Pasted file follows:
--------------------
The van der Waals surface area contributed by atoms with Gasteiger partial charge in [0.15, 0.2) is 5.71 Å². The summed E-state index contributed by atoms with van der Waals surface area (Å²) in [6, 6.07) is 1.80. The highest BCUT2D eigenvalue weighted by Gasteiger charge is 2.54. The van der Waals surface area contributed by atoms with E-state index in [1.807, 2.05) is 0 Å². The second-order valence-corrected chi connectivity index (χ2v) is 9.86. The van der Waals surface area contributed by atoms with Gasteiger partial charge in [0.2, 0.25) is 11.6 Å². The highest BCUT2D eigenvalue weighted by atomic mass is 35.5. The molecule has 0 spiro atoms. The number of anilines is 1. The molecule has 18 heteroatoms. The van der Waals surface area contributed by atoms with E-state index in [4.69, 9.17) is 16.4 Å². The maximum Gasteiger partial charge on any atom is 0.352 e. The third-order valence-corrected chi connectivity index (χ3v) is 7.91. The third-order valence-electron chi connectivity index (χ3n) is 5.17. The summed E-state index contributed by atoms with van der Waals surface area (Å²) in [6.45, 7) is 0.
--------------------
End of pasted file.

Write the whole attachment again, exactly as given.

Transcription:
The van der Waals surface area contributed by atoms with Gasteiger partial charge in [0.15, 0.2) is 5.71 Å². The summed E-state index contributed by atoms with van der Waals surface area (Å²) in [6, 6.07) is 1.80. The highest BCUT2D eigenvalue weighted by Gasteiger charge is 2.54. The van der Waals surface area contributed by atoms with E-state index in [1.807, 2.05) is 0 Å². The second-order valence-corrected chi connectivity index (χ2v) is 9.86. The van der Waals surface area contributed by atoms with Gasteiger partial charge in [0.2, 0.25) is 11.6 Å². The highest BCUT2D eigenvalue weighted by atomic mass is 35.5. The molecule has 0 spiro atoms. The number of anilines is 1. The molecule has 18 heteroatoms. The van der Waals surface area contributed by atoms with E-state index in [4.69, 9.17) is 16.4 Å². The maximum Gasteiger partial charge on any atom is 0.352 e. The third-order valence-corrected chi connectivity index (χ3v) is 7.91. The third-order valence-electron chi connectivity index (χ3n) is 5.17. The summed E-state index contributed by atoms with van der Waals surface area (Å²) in [6.45, 7) is 0.